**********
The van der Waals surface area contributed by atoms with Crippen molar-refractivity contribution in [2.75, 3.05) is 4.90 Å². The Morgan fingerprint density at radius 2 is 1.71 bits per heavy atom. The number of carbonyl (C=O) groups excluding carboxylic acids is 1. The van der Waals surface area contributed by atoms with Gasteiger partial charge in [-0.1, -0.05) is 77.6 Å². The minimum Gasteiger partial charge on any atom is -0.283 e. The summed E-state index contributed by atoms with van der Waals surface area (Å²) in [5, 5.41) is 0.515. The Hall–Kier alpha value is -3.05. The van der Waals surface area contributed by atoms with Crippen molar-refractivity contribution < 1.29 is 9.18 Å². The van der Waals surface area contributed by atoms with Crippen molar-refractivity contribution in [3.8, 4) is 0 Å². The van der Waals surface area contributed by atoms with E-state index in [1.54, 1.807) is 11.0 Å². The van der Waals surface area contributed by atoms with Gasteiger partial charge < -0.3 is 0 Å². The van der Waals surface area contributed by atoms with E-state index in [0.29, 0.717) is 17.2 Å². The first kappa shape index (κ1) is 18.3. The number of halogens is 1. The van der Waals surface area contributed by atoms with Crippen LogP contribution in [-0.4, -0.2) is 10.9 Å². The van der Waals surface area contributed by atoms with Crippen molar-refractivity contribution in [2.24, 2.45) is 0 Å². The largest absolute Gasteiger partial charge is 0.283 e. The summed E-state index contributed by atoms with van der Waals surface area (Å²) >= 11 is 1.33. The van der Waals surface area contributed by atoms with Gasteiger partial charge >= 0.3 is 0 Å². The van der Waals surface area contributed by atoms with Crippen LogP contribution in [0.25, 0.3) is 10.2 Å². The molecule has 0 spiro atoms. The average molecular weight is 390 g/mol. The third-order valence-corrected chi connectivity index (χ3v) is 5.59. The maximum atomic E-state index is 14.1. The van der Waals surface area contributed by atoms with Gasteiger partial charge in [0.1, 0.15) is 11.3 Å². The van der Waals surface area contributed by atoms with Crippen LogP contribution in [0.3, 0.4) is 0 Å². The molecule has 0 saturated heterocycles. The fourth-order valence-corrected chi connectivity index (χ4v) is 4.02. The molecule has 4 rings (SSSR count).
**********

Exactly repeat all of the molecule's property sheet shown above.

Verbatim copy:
The van der Waals surface area contributed by atoms with Crippen molar-refractivity contribution in [2.75, 3.05) is 4.90 Å². The Morgan fingerprint density at radius 2 is 1.71 bits per heavy atom. The number of carbonyl (C=O) groups excluding carboxylic acids is 1. The van der Waals surface area contributed by atoms with Gasteiger partial charge in [-0.1, -0.05) is 77.6 Å². The minimum Gasteiger partial charge on any atom is -0.283 e. The summed E-state index contributed by atoms with van der Waals surface area (Å²) in [5, 5.41) is 0.515. The Hall–Kier alpha value is -3.05. The van der Waals surface area contributed by atoms with Crippen molar-refractivity contribution < 1.29 is 9.18 Å². The van der Waals surface area contributed by atoms with Crippen molar-refractivity contribution in [3.8, 4) is 0 Å². The van der Waals surface area contributed by atoms with E-state index in [1.54, 1.807) is 11.0 Å². The van der Waals surface area contributed by atoms with Gasteiger partial charge < -0.3 is 0 Å². The van der Waals surface area contributed by atoms with E-state index in [0.29, 0.717) is 17.2 Å². The first kappa shape index (κ1) is 18.3. The number of halogens is 1. The van der Waals surface area contributed by atoms with Crippen LogP contribution in [-0.4, -0.2) is 10.9 Å². The van der Waals surface area contributed by atoms with Crippen molar-refractivity contribution in [2.24, 2.45) is 0 Å². The largest absolute Gasteiger partial charge is 0.283 e. The summed E-state index contributed by atoms with van der Waals surface area (Å²) >= 11 is 1.33. The van der Waals surface area contributed by atoms with Gasteiger partial charge >= 0.3 is 0 Å². The van der Waals surface area contributed by atoms with Crippen LogP contribution in [0.25, 0.3) is 10.2 Å². The molecule has 0 spiro atoms. The average molecular weight is 390 g/mol. The third-order valence-corrected chi connectivity index (χ3v) is 5.59. The maximum atomic E-state index is 14.1. The van der Waals surface area contributed by atoms with Gasteiger partial charge in [0.1, 0.15) is 11.3 Å². The van der Waals surface area contributed by atoms with Crippen LogP contribution in [0.3, 0.4) is 0 Å². The molecule has 0 saturated heterocycles. The fourth-order valence-corrected chi connectivity index (χ4v) is 4.02. The molecule has 4 rings (SSSR count).